It’s not very often that popular opinion appears to toe the line with urban myth, but in the case of Liverpool’s Luis Suarez, it seems amazing that a few more of us aren’t currently reeling in amazement at the Uruguayan’s current feats.

The detractors seem to be unsurprisingly silent in their current observations, but who can be surprised after his current run of form? Suarez currently sits as the Premier League’s highest goalscorer, after notching an outstanding 10 goals in 12 games. An incredible run of form by any striker’s standards, would you not agree? Or maybe not. As apparently, he isn’t much of a goalscorer, is this Suarez lad.

Let’s rewind back to the ashes of the car wreck that was Liverpool’s season’s opener at West Bromwich Albion.  Their 3-0 hammering at the hands of Steve Clarke’s side didn’t look good however you look at it, but despite a raft of candidates that could quite easily have been given a guilty verdict, it seemed fitting that one man in particular seemed to come in for pelters.

Indeed, whether his recent history had anything to do with it, it’s difficult to say, but there seemed something overly alarmist about the criticisms aimed at Luis Suarez in the face of defeat. The ex-Ajax man suffered a terrible day at the office be all accounts and to say he looked impotent in front of goal at the Hawthorns was bordering on complimentary.

Although Suarez it seems, isn’t allowed a day off.

And as ever, it was the usual members of the Liverpool old boys club, that were keen to edge in, offering their unflappably well weighted sentiments.

“Suarez is a fantastic player, but I don’t know if he is a natural goalscorer, somebody like a Michael Owen,” blurted out Gary McAllister back in August.

“I can see him chipping in with a good amount of goals but is he somebody who is going to get 25 plus? I’m not so sure,” continued the Scot, before suggesting that Stewart Downing was more than capable of getting into double figures, in the same interview with BBC Sport.

Following Fabio Borini’s injury that left manager Brendan Rodgers with only fit forward in Suarez, you would have thought that those connected to the club would have been keen to get right behind their number seven. Not quite.

Sandwiched in between a splashing of traditionally negative insight from both Alan Hansen and Mark Lawrenson on Match of the Day, it was former Liverpool striker John Aldridge, who was next up to dismiss Suarez’s goal scoring exploits.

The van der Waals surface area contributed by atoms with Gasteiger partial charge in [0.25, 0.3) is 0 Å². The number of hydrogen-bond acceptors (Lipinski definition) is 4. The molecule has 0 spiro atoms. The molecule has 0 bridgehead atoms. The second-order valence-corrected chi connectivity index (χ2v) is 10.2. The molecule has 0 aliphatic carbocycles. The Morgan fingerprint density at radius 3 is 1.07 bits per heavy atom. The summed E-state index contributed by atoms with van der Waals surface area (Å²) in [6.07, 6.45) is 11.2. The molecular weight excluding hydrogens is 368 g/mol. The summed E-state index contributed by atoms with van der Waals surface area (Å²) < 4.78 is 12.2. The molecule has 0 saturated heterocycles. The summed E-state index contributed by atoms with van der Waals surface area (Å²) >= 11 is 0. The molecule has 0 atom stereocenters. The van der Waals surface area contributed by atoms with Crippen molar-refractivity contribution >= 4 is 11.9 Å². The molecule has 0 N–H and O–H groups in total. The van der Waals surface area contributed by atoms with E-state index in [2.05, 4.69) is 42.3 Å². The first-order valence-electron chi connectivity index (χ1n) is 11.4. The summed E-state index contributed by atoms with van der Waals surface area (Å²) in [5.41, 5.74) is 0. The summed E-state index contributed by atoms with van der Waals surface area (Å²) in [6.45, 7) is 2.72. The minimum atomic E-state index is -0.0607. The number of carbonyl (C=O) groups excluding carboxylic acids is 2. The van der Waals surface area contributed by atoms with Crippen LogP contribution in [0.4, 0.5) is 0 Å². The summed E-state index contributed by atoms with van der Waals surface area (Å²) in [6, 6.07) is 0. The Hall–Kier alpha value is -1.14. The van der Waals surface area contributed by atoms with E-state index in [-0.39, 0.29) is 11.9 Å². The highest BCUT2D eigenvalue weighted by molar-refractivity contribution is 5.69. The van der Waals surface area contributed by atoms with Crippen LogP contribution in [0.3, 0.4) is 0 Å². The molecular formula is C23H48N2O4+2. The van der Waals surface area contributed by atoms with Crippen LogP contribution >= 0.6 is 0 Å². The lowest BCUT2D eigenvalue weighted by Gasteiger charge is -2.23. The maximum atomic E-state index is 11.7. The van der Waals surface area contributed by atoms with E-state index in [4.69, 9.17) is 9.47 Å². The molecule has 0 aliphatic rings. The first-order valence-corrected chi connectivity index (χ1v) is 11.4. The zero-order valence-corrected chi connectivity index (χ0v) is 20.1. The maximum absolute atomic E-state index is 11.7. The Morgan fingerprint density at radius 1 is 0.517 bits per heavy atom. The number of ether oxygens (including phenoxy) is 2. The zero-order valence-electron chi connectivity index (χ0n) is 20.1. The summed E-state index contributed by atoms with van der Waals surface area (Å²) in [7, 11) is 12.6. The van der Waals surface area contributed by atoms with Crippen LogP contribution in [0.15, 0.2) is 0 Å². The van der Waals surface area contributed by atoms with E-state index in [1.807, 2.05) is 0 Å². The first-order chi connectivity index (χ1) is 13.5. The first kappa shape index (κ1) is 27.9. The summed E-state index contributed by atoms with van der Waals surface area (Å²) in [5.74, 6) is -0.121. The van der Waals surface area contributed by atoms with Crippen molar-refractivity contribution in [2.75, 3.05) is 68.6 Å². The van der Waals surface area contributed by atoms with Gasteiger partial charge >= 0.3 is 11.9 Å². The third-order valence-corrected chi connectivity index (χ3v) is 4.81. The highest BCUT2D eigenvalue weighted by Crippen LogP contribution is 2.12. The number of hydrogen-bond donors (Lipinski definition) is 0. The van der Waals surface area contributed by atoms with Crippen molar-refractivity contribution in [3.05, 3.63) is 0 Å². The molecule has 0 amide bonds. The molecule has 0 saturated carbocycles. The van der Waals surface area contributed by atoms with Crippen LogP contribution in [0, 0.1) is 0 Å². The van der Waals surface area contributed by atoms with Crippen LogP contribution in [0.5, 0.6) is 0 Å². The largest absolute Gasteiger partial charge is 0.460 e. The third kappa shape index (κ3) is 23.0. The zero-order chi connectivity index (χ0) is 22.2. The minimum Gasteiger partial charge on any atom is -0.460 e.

“He is not a natural goalscorer and cannot turn himself into one,” said Aldridge at the end of last month.

“He [Suarez] has a major problem when it comes to the most important part of this game – sticking the ball in the back of the net.

You have either got it or you haven’t when it comes to penalty box poaching and sadly for Liverpool, Suarez falls into the latter category.”

While Luis Suarez probably hasn’t paid much attention to anything the critics have had to say – he certainly didn’t give a monkeys about Fifa vice-president Jim Boyce’s criticisms when he labelled him a publicity seeker – even in the reactive world of the Premier League, there was something difficult to understand about Suarez’ most recent raft of stick.

Last season, Suarez’s chance conversion rate was 9.26%, compared with the 2011/12 average of 13.30%. Yes, he was guilty of his share of misses in the top flight, as every striker is, and you can suggest that the observations made by the likes of McAllister and Aldridge isn’t perhaps wholly unfair. But to focus on merely the statistics, doesn’t tell the entire story.

A chance conversion statistic doesn’t give any credence to how hard the chance was and considering at times last season he was having to almost single handedly create his own luck, that’s not maybe as bad as it seems.

Even then, he may have missed his share, but he did in fact end up with a tally of 17 goals in 39 games in all competitions last term. That’s not too far off the benchmark ratio of one in two, widely considered to be a striker’s bread and butter. Throw in his eight-game suspension, one that if nothing else, offered a massive disruption in terms of his form and he’s not done al that badly at all.

Maybe Suarez isn’t a natural goalscorer, in the ilk of say a Robbie Fowler or a Michael Owen. But then again, how many natural goal scorers currently exist within the Premier League? Even a goalscorer as prolific as Robin van Persie boasts a spectrum of talents that go far beyond that of simply putting the ball in the back of the net. Darren Bent is living evidence that sides in the modern game need more than a striker who can simply finish.

It’s very easy to sit here and simply lampoon those who look to have got it wrong – indeed, Suarez could just as easily go off the boil as easily as he could continue putting the heat on. But where as every club has its range of respected voices and legends of which fans turn towards to heed opinion, Liverpool appear to have a small army of them. And for all intents and purposes, that’s all very well. But when they start piping up making wild observations as they have done with Suarez this season after a handful of games, is it really helping anyone?

To say Luis Suarez isn’t everyone’s cup of tea is perhaps the understatement of the year so far. But if you strip away the controversy, there really is one hell of a footballer underneath. One that in purely footballing terms anyway, is continuing to put egg on the faces of his doubters. And long may it continue.

Do you think that Suarez has done enough to silence his doubters? Join me on Twitter and tell me what you think. 

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  • Harvey
    1 year ago

    Absofuckinglutely right on! You should have this article published in the paper.

    Reply
  • Pablo
    1 year ago

    Not a natural goal scorer?? So I’m guessing his Tim in Ajax was just a dream…

    Reply

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